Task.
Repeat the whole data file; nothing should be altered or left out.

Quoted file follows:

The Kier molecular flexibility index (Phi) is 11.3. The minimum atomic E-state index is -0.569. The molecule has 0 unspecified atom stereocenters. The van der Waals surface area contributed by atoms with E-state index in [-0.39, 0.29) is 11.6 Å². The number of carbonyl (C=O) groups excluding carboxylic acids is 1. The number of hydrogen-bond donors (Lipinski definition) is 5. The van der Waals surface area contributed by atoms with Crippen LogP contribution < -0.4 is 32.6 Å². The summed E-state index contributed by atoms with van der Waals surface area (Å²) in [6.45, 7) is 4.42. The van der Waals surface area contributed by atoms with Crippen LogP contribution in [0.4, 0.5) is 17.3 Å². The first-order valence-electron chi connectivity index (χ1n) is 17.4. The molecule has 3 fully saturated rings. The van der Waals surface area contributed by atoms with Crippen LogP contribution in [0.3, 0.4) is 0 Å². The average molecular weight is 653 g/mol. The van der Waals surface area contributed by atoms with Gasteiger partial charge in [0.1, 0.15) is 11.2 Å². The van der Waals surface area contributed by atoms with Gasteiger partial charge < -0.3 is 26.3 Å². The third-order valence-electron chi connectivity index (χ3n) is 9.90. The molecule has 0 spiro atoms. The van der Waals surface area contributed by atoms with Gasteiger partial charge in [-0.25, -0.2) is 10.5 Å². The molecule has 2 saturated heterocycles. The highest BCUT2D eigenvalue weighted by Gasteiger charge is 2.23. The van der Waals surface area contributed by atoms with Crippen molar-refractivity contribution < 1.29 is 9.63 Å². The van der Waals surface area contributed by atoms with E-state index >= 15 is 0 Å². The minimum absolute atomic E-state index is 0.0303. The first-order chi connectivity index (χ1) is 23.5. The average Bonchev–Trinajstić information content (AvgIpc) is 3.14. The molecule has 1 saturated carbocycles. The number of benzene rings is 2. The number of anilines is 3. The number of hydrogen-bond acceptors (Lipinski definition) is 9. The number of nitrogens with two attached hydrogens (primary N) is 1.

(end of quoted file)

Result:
The Kier molecular flexibility index (Phi) is 11.3. The minimum atomic E-state index is -0.569. The molecule has 0 unspecified atom stereocenters. The van der Waals surface area contributed by atoms with E-state index in [-0.39, 0.29) is 11.6 Å². The number of carbonyl (C=O) groups excluding carboxylic acids is 1. The number of hydrogen-bond donors (Lipinski definition) is 5. The van der Waals surface area contributed by atoms with Crippen LogP contribution < -0.4 is 32.6 Å². The summed E-state index contributed by atoms with van der Waals surface area (Å²) in [6.45, 7) is 4.42. The van der Waals surface area contributed by atoms with Crippen LogP contribution in [0.4, 0.5) is 17.3 Å². The first-order valence-electron chi connectivity index (χ1n) is 17.4. The molecule has 3 fully saturated rings. The van der Waals surface area contributed by atoms with Crippen LogP contribution in [0.3, 0.4) is 0 Å². The average molecular weight is 653 g/mol. The van der Waals surface area contributed by atoms with Gasteiger partial charge in [0.1, 0.15) is 11.2 Å². The van der Waals surface area contributed by atoms with Gasteiger partial charge < -0.3 is 26.3 Å². The third-order valence-electron chi connectivity index (χ3n) is 9.90. The molecule has 0 spiro atoms. The van der Waals surface area contributed by atoms with Gasteiger partial charge in [-0.25, -0.2) is 10.5 Å². The molecule has 2 saturated heterocycles. The highest BCUT2D eigenvalue weighted by Gasteiger charge is 2.23. The van der Waals surface area contributed by atoms with Crippen molar-refractivity contribution < 1.29 is 9.63 Å². The van der Waals surface area contributed by atoms with E-state index >= 15 is 0 Å². The minimum absolute atomic E-state index is 0.0303. The first-order chi connectivity index (χ1) is 23.5. The average Bonchev–Trinajstić information content (AvgIpc) is 3.14. The molecule has 1 saturated carbocycles. The number of benzene rings is 2. The number of anilines is 3. The number of hydrogen-bond acceptors (Lipinski definition) is 9. The number of nitrogens with two attached hydrogens (primary N) is 1.